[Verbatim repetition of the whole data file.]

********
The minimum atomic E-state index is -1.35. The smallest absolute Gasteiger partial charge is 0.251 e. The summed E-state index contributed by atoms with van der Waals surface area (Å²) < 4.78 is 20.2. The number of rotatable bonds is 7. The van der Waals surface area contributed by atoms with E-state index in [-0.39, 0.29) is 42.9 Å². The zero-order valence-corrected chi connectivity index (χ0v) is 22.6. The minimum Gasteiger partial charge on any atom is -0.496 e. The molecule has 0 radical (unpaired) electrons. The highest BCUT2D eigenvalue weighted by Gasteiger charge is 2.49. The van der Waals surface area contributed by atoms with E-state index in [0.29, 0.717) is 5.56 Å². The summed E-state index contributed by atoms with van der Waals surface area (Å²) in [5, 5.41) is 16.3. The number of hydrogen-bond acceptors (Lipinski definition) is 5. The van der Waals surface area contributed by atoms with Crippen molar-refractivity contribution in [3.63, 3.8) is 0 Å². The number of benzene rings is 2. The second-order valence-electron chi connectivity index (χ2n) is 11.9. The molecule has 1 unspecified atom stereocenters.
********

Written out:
The minimum atomic E-state index is -1.35. The smallest absolute Gasteiger partial charge is 0.251 e. The summed E-state index contributed by atoms with van der Waals surface area (Å²) < 4.78 is 20.2. The number of rotatable bonds is 7. The van der Waals surface area contributed by atoms with E-state index in [-0.39, 0.29) is 42.9 Å². The zero-order valence-corrected chi connectivity index (χ0v) is 22.6. The minimum Gasteiger partial charge on any atom is -0.496 e. The molecule has 0 radical (unpaired) electrons. The highest BCUT2D eigenvalue weighted by Gasteiger charge is 2.49. The van der Waals surface area contributed by atoms with E-state index in [0.29, 0.717) is 5.56 Å². The summed E-state index contributed by atoms with van der Waals surface area (Å²) in [5, 5.41) is 16.3. The number of hydrogen-bond acceptors (Lipinski definition) is 5. The van der Waals surface area contributed by atoms with Crippen molar-refractivity contribution in [3.63, 3.8) is 0 Å². The number of benzene rings is 2. The second-order valence-electron chi connectivity index (χ2n) is 11.9. The molecule has 1 unspecified atom stereocenters.